Andy Ambrose
Executive Director
Tubman Museum
310 Cherry Street
Macon, GA 31201
By Electronic Mail
August 12, 2015
Dear Dr. Ambrose,
I am writing to you on behalf of the Arts Advocacy Program at the National Coalition Against
Censorship, the only national project dedicated to working directly with art institutions as well
as individual artists and curators involved in censorship disputes. We would like to express
our full support of the Tubman Museum’s decision to continue exhibiting “The Preacher
Pimp” by Alfred Conteh, in spite of demands that the work should be taken down.
While the Tubman’s recent expansion is likely to attract more attention for everything the
Museum does – and that includes the possibility of receiving complaints – your steadfastness
in standing by curatorial decisions and creative freedom will only enhance the institution’s
standing in the community. Standing up to demands for removal will also strengthen the
Museum’s position in the face of any future complaints. Perhaps you will also find a way to
use the controversy as an educational opportunity, and create programing which could serve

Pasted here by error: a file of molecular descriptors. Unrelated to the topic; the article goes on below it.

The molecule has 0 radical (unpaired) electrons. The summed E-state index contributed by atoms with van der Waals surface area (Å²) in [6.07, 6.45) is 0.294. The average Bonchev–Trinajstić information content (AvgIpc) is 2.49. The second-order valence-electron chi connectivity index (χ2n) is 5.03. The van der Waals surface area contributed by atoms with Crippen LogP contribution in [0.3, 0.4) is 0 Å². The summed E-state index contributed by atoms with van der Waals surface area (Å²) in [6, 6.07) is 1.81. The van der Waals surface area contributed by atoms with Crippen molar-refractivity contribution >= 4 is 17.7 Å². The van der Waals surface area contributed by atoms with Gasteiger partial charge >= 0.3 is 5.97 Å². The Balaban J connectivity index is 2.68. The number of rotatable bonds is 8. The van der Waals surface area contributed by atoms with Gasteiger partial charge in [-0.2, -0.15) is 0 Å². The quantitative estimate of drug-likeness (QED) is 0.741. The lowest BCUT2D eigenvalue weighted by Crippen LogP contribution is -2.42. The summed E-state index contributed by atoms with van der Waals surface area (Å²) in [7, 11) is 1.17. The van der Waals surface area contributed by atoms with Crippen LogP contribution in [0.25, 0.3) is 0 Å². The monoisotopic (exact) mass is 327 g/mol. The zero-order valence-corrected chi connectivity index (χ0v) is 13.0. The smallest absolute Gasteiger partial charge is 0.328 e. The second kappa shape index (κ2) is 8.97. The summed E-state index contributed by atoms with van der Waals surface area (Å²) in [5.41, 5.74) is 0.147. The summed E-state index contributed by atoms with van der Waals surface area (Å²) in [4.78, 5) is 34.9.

both as a place where protesters could have their positions heard and where the artist and
exhibition organizers can provide context for and a deeper understanding of the work.
The main goal of our program is to protect artists’ rights to participate in the democratic
dialogue by defending access to their work and supporting their ability to freely express views
that might be unpopular or controversial. Jointly with other national art service organizations,
we have developed a set of guidelines to support art institutions facing controversy. We
believe the guidelines may be helpful in the current and future cases.


The Museum Best Practices for Managing Controversy emphasizes the creation of an
educational/public engagement schedule and framework for an exhibition in advance of its opening,
but it is possible to activate public engagement at a later date. This could include:

The collection and presentation of materials that identify the artist, the exhibition, and the
larger context and history of the work.
Providing opportunities for community dialogue: this could be either a meeting of the public
with the curator and/or artist or a space where the audience could write down responses to the
work and share them with others.

The controversy around this artwork may not be over. The group of pastors, who initially demanded
that the piece is taken down, will reportedly be issuing a statement later this week. We look forward to
the way the Tubman Museum will helm its narrative and would be happy to provide any additional
support and assistance. Please do not hesitate to contact us.
With regards,

Svetlana Mintcheva, Ph.D.
Director of Programs
National Coalition Against Censorship
Jeffrey Bruce
Director of Exhibitions
Tubman Museum